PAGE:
How schools can help deal with bullies

In order to prevent or resolve issues even remotely connected to the act of bullying, it is important to consider the people involved, their circumstances, dispositions and mindsets to understand the why of the situation and the best way to resolve the situation.

How schools can help deal with bullies
How schools can help deal with bullies

By India Today Web Desk: Bullying- The term brings to mind the image of a helpless victim, an insurmountable perpetrator and a bunch of seemingly helpless onlookers. When placed in the context of a school, the image is bound to receive a sharp intake of breath reaction from the readers.

Bullying, people might argue, is a covert phenomenon, with at least one party being easily identifiable. But in a school setting, various preconceptions about students prevent identification as such. The person who seems to be the social king may turn out to be a victim, and the child who appears to be a scared victim may actually be a witness to the scene, now threatened by the bully.


While physical bullying is sure to happen in places where authoritative figures cannot reach, cyber( involving the use of social media), social (negatively affecting someone's reputation and social connections) and verbal (using words to belittle or admonish a person), bullying is much more difficult to identify and prevent.

All parties in the scenario are affected life-long if it goes unnoticed - any of the three have the potential to remain or become a bully, be clinically depressed due to their inability to change or rectify what happened in the past etched with a helpless feeling or manifest absenteeism to avoid the problem at hand. Substance abuse is one of the various measures that children, especially witnesses of bullying, turn to for comfort and escape from the terrifying reality.


The first and foremost rule is not to consider it a child's play - it is not a let-us-forgive-each-other-because-that-is-what-good-people-do situation. It is a you-should-feel-the-gravity-of-the-situation scenario. How the bully became such and how the situation escalated to such an extent is for the school authorities to investigate and understand.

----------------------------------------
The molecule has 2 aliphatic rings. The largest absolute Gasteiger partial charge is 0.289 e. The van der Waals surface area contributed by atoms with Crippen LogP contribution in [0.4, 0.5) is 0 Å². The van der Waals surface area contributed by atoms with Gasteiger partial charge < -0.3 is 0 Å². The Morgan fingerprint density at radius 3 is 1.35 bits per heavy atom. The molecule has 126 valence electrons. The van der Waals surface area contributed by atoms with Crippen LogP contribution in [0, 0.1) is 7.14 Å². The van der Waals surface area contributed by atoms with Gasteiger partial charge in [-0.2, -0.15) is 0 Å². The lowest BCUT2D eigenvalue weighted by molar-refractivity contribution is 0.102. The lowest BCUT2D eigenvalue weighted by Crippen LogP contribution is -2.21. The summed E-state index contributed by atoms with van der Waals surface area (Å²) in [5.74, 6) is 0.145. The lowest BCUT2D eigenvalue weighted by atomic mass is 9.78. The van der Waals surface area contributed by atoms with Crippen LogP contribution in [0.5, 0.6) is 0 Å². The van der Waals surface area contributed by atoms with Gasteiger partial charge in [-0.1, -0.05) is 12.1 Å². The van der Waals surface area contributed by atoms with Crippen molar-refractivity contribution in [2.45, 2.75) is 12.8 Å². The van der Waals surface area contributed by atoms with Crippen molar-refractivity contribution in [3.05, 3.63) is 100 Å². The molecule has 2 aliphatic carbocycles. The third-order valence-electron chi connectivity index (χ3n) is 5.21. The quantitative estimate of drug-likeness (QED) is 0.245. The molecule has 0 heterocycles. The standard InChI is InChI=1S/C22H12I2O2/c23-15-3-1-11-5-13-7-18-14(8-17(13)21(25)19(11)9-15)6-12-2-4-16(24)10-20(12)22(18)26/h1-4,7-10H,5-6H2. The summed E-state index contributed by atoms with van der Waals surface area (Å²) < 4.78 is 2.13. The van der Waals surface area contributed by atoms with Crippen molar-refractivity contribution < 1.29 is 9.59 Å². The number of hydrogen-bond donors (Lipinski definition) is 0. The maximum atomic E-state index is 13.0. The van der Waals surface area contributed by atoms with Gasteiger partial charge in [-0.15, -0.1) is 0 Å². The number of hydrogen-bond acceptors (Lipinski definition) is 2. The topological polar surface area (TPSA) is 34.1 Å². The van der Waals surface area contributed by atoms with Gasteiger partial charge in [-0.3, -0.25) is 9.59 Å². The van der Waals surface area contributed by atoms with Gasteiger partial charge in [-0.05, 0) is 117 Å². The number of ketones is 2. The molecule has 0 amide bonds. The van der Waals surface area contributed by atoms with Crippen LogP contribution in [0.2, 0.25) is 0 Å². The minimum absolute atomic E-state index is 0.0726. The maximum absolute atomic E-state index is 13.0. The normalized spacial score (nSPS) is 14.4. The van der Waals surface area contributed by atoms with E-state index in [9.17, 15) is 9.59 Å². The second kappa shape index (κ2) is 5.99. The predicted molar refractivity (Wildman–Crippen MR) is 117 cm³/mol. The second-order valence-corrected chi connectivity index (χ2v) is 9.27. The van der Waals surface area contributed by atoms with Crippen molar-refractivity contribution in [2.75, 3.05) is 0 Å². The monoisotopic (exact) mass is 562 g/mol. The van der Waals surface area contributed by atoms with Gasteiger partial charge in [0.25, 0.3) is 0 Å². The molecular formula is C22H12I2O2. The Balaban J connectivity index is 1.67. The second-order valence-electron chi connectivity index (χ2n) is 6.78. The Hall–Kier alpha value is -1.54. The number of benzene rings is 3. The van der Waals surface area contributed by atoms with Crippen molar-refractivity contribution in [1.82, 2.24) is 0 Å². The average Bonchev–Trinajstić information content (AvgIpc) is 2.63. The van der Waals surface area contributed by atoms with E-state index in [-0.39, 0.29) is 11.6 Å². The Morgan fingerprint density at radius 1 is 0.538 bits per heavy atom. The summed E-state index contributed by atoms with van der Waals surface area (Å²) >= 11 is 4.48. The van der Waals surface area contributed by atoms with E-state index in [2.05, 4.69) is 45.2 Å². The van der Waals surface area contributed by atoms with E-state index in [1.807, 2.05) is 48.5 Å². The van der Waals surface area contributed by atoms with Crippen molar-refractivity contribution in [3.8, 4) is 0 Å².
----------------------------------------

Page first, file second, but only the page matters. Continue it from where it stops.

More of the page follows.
A conversation with all the people involved, including the parents, is the way to go, rather than an interrogation with the students involved. Coming to a conclusion regarding the consequences of the actions of all the parties involved depends upon a lot of factors - some being the environmental factors which lead to the situation, the previous involvement in similar situations, and the part other people played in the scenario and the likes.

While it is true that prevention is better than cure, only the right measures can lead to the prevention of acts which are much more complex than a simple action-reaction framework.


First and foremost, a positive and conducive environment, like a healthy immune system, should be ensured in order to create a safe space for the students and the teachers (sometimes the victims and perpetrators can also be teachers, but that is a different discussion altogether).

A positive environment provides a heartfelt sense of safety and keeps cases of bullying to a minimum as the environment itself becomes a support system.


Social and emotional learning, which involves training in self-awareness, self-management, social awareness, mindful decision making and relationship management, can aid students in determining where things are going wrong and also being vocal about the difficulties they are facing, reducing bullying and other bouts of aggressive and hostile behaviors.

Emotional intelligence leads to understanding the nuances of the self, which leads to heightened awareness of one's social and mental processes, thus reducing maladaptive defense mechanisms. Training teachers in the same way can lead to the elimination of prejudices and preconceptions educators hold when dealing with situations like bullying.

Vigilance and timely resolution of the situation by involving the parents in a necessary capacity, arranging workshops to educate students on the same, addressing and identifying the specifics of each situation and understanding that each case of bullying is different can go a long way in dealing with bullying.

By Dr Shailaja Tulsi, Principal, Orchids International School, Magadi Road.